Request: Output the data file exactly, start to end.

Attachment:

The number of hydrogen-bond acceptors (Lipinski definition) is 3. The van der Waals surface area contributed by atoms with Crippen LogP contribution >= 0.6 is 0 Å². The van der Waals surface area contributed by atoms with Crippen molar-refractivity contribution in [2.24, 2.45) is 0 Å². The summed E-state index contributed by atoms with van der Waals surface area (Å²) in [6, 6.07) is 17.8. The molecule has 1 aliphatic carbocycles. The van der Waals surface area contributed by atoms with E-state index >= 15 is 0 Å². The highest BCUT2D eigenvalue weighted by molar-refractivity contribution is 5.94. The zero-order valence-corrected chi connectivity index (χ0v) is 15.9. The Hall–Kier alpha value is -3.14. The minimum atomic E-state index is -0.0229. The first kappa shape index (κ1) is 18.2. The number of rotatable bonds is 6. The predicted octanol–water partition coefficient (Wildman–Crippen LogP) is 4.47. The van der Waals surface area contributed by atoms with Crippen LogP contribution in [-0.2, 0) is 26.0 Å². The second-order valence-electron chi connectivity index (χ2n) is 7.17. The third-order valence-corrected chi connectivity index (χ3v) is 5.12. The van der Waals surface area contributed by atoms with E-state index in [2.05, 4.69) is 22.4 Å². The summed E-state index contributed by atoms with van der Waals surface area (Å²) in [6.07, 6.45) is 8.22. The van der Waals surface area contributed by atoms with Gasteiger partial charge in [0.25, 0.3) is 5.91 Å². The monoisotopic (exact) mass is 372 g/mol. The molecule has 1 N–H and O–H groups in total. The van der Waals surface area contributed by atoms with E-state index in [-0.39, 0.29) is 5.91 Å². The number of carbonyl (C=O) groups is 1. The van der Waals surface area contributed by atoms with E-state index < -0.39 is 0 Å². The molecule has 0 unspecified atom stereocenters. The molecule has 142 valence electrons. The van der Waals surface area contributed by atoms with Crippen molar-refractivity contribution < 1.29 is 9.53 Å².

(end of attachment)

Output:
The number of hydrogen-bond acceptors (Lipinski definition) is 3. The van der Waals surface area contributed by atoms with Crippen LogP contribution >= 0.6 is 0 Å². The van der Waals surface area contributed by atoms with Crippen molar-refractivity contribution in [2.24, 2.45) is 0 Å². The summed E-state index contributed by atoms with van der Waals surface area (Å²) in [6, 6.07) is 17.8. The molecule has 1 aliphatic carbocycles. The van der Waals surface area contributed by atoms with E-state index >= 15 is 0 Å². The highest BCUT2D eigenvalue weighted by molar-refractivity contribution is 5.94. The zero-order valence-corrected chi connectivity index (χ0v) is 15.9. The Hall–Kier alpha value is -3.14. The minimum atomic E-state index is -0.0229. The first kappa shape index (κ1) is 18.2. The number of rotatable bonds is 6. The predicted octanol–water partition coefficient (Wildman–Crippen LogP) is 4.47. The van der Waals surface area contributed by atoms with Crippen LogP contribution in [-0.2, 0) is 26.0 Å². The second-order valence-electron chi connectivity index (χ2n) is 7.17. The third-order valence-corrected chi connectivity index (χ3v) is 5.12. The van der Waals surface area contributed by atoms with E-state index in [2.05, 4.69) is 22.4 Å². The summed E-state index contributed by atoms with van der Waals surface area (Å²) in [6.07, 6.45) is 8.22. The van der Waals surface area contributed by atoms with Gasteiger partial charge in [0.25, 0.3) is 5.91 Å². The monoisotopic (exact) mass is 372 g/mol. The molecule has 1 N–H and O–H groups in total. The van der Waals surface area contributed by atoms with E-state index in [-0.39, 0.29) is 5.91 Å². The number of carbonyl (C=O) groups is 1. The van der Waals surface area contributed by atoms with E-state index < -0.39 is 0 Å². The molecule has 0 unspecified atom stereocenters. The molecule has 142 valence electrons. The van der Waals surface area contributed by atoms with Crippen molar-refractivity contribution < 1.29 is 9.53 Å².